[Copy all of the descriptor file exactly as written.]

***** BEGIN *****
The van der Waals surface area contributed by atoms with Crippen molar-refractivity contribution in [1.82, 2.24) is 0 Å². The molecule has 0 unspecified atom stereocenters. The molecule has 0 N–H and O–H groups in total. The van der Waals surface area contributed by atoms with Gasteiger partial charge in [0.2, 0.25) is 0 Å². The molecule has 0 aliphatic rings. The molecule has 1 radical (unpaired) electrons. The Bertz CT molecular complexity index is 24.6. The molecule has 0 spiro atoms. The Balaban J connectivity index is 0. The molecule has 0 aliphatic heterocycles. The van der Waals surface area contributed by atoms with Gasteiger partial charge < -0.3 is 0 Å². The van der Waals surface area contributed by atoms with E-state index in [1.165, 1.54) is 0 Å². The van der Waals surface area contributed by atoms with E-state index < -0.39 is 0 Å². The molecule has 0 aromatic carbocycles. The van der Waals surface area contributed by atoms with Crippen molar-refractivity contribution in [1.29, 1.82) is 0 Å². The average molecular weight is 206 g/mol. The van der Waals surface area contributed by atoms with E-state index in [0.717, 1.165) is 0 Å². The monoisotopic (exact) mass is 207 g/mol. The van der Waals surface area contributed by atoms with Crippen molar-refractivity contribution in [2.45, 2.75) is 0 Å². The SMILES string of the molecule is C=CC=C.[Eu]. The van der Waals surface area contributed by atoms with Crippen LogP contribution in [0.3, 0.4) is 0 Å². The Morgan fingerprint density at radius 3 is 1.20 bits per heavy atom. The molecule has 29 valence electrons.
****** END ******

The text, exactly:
The van der Waals surface area contributed by atoms with Crippen molar-refractivity contribution in [1.82, 2.24) is 0 Å². The molecule has 0 unspecified atom stereocenters. The molecule has 0 N–H and O–H groups in total. The van der Waals surface area contributed by atoms with Gasteiger partial charge in [0.2, 0.25) is 0 Å². The molecule has 0 aliphatic rings. The molecule has 1 radical (unpaired) electrons. The Bertz CT molecular complexity index is 24.6. The molecule has 0 spiro atoms. The Balaban J connectivity index is 0. The molecule has 0 aliphatic heterocycles. The van der Waals surface area contributed by atoms with Gasteiger partial charge < -0.3 is 0 Å². The van der Waals surface area contributed by atoms with E-state index in [1.165, 1.54) is 0 Å². The van der Waals surface area contributed by atoms with E-state index < -0.39 is 0 Å². The molecule has 0 aromatic carbocycles. The van der Waals surface area contributed by atoms with Crippen molar-refractivity contribution in [1.29, 1.82) is 0 Å². The average molecular weight is 206 g/mol. The van der Waals surface area contributed by atoms with E-state index in [0.717, 1.165) is 0 Å². The monoisotopic (exact) mass is 207 g/mol. The van der Waals surface area contributed by atoms with Crippen molar-refractivity contribution in [2.45, 2.75) is 0 Å². The SMILES string of the molecule is C=CC=C.[Eu]. The van der Waals surface area contributed by atoms with Crippen LogP contribution in [0.3, 0.4) is 0 Å². The Morgan fingerprint density at radius 3 is 1.20 bits per heavy atom. The molecule has 29 valence electrons.